Madonna‘s attempt to block the auction of a handful of personal items — including a breakup letter from rapper Tupac Shakur, a lock of her hair, a pair of her underwear and a slew of personal photographs — has come up short.
On Monday, a judge in New York City ruled that auction house Gotta Have Rock and Roll had the right to sell Madonna’s items, NBC News reported.
The 59-year-old singer had filed a temporary restraining order last summer when the auction was first announced, Reuters reported — claiming in court documents obtained by the outlet that she was not aware the items were missing from her personal collection.
At the time, she put the blame on former friend and art consultant Darlene Lutz, who consigned the auction. Madonna said in court documents that Lutz had “betrayed my trust in an outrageous effort to obtain my possessions without my knowledge or consent,” Reuters reported.
But according to The Guardian, Manhattan Supreme Court Judge Gerald Lebovits sided with Lutz, pointing to the fact that Madonna and Lutz had settled their disputes in a legal agreement.
“We did substantial due diligence when we took all the Madonna items for auction,” Ed Kosinski and Pete Siegel, co-owners of Gotta Have Rock and Roll, told NBC News. “We were confident that Madonna had no claim whatsoever, and the judge clearly agreed with us.”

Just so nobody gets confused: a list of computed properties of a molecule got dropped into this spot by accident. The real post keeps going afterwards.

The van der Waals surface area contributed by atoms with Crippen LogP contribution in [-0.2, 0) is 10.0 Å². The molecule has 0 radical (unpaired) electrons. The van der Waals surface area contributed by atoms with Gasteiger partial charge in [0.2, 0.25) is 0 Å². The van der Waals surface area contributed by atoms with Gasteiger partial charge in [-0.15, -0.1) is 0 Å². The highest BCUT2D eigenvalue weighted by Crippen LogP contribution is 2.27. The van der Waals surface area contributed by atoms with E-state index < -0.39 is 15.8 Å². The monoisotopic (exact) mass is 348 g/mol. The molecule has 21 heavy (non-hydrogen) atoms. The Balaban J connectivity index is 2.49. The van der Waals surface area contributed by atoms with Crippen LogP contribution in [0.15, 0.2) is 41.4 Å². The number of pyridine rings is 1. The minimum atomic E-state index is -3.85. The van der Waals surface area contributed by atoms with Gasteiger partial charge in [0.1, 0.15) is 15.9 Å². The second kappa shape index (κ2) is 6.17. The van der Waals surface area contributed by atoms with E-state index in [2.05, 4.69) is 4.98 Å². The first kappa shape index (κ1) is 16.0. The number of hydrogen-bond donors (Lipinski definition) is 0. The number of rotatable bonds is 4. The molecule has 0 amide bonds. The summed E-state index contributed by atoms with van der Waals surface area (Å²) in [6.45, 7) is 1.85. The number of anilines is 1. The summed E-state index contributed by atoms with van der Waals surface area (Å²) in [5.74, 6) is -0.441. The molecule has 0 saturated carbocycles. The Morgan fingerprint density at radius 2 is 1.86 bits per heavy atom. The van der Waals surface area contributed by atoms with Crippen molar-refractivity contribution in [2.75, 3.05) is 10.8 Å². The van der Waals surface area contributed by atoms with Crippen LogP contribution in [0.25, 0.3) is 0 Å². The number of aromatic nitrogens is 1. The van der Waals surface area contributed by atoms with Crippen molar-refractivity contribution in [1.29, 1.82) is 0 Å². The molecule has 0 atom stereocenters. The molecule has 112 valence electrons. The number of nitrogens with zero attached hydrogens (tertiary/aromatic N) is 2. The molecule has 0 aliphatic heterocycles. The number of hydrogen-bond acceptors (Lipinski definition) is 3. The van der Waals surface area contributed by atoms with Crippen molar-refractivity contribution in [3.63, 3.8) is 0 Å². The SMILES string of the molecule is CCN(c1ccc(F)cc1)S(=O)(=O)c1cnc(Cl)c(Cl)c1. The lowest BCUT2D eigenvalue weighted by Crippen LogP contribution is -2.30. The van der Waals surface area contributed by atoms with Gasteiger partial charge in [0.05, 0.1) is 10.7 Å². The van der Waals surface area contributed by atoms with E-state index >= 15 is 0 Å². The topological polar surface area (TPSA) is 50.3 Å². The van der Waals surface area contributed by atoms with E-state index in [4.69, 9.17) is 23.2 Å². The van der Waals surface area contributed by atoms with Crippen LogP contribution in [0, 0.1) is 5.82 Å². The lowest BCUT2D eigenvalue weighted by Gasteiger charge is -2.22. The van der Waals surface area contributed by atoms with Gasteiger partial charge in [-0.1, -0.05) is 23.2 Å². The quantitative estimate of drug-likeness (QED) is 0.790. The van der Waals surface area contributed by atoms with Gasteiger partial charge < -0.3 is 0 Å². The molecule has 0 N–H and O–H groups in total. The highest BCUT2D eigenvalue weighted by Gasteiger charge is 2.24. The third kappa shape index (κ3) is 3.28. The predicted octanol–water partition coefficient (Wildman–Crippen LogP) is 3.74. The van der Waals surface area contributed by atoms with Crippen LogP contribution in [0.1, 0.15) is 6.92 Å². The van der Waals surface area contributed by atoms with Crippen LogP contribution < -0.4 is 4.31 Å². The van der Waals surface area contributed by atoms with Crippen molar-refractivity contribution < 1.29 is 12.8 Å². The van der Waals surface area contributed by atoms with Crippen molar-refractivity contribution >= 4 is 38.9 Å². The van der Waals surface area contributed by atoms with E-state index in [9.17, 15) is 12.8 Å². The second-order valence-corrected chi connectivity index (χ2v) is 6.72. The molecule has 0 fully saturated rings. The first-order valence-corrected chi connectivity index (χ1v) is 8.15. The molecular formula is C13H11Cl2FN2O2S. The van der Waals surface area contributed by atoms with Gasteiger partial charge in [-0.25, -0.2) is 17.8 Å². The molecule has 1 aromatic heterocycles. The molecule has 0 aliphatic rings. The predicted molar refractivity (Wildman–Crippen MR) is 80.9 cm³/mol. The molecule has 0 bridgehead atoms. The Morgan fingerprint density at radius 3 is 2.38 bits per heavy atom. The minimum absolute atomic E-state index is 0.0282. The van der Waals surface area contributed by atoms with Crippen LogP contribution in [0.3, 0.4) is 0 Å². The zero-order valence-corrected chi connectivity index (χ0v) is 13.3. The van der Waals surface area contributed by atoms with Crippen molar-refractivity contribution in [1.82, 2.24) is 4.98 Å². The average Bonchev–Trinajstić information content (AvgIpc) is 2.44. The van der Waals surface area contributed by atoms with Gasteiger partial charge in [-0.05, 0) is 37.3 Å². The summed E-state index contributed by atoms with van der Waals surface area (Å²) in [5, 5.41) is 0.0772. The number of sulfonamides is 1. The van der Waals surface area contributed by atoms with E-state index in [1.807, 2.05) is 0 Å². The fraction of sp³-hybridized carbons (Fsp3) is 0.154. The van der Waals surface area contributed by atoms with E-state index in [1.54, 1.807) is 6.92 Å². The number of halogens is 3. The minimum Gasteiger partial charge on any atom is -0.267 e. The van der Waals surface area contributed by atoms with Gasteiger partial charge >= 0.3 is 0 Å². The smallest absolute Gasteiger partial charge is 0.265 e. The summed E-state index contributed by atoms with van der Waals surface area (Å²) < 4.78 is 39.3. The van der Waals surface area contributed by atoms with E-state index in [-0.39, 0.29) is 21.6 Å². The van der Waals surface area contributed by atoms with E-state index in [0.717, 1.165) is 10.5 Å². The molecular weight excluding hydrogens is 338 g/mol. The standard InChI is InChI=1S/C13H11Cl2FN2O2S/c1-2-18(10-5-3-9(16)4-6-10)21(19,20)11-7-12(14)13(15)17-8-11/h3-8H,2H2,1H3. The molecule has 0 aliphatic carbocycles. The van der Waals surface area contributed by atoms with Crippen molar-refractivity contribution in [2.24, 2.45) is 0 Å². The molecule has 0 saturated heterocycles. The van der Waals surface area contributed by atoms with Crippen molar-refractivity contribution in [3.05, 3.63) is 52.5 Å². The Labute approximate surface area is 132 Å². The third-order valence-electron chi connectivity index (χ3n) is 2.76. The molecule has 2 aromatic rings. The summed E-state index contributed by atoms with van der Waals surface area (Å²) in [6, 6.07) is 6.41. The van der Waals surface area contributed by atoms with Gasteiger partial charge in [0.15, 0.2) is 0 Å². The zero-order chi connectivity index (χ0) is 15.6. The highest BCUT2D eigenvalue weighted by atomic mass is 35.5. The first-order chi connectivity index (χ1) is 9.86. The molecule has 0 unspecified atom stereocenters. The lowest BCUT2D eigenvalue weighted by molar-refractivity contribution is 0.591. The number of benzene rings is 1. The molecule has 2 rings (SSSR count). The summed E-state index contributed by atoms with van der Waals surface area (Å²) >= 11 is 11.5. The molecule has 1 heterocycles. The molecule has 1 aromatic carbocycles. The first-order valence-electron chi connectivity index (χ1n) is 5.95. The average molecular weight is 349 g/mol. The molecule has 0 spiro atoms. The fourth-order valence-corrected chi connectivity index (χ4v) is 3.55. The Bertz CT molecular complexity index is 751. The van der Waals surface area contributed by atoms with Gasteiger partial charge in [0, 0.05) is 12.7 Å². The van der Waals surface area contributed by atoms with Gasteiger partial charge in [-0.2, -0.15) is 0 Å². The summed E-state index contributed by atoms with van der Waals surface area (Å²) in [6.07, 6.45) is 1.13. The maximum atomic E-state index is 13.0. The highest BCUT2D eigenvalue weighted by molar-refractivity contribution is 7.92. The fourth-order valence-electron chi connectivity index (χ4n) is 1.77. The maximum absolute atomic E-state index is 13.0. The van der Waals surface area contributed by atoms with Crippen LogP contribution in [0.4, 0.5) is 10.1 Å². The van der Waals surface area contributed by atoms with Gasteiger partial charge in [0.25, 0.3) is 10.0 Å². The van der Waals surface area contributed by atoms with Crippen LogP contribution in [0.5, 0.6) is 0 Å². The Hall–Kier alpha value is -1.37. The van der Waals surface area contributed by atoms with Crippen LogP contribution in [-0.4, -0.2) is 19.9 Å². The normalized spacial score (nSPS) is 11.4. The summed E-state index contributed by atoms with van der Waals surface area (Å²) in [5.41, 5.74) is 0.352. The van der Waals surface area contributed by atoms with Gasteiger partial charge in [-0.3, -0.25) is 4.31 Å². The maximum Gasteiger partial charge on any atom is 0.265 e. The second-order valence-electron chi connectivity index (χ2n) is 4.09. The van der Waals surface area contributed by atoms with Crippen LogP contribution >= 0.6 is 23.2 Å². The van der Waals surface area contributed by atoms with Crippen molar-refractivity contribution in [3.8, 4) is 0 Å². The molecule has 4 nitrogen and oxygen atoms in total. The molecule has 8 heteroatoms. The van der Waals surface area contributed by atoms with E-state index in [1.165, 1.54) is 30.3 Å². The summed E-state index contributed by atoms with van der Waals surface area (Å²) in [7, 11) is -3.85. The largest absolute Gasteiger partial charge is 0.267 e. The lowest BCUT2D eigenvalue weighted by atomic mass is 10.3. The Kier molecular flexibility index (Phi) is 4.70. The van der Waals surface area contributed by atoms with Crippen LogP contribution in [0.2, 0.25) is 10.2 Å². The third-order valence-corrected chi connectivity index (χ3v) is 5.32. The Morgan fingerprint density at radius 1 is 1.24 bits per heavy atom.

Reps for Madonna could not be reached by PEOPLE for comment.
A total of 22 pieces are included in the collection. Aside from the aforementioned items, there’s also another letter in which Madonna spoke about Whitney Houston and Sharon Stone.
The Shakur letter is the big ticket item, with bidding starting at $100,000.
Penned on Jan. 15, 1995 while Shakur was at the Clinton Correctional Facility, where he was serving time on sexual abuse charges, the letter has the rapper expressing his sorrow for their breakup and admitting race was a big factor.
“For you to be seen with a black man wouldn’t in any way jeopardize your career, if anything it would make you seem that much more open and exciting,” Tupac wrote. “But for me at least in my previous perception I felt due to my ‘image’ I would be letting down half of the people who made me what I thought I was.”
“I never meant to hurt you,” he added.
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He also explained he was angry after an interview Madonna gave in which she allegedly said, “‘I’m off to rehabilitate all the rappers & basketball players.’ ”
“Those words cut me deep seeing how I had never known you to be with any rappers besides myself,” Tupac wrote. “It was at this moment out of hurt and a natural instinct to strike back and defend my heart and ego that I said a lot of things. …Can you feel me?”
“In the time since, as you can see, I have grown both spiritually and mentally,” Tupac continued. “It no longer matters how I’m perceived. Please understand my previous position as that of a young man with limited experience with an extremely famous sex symbol.”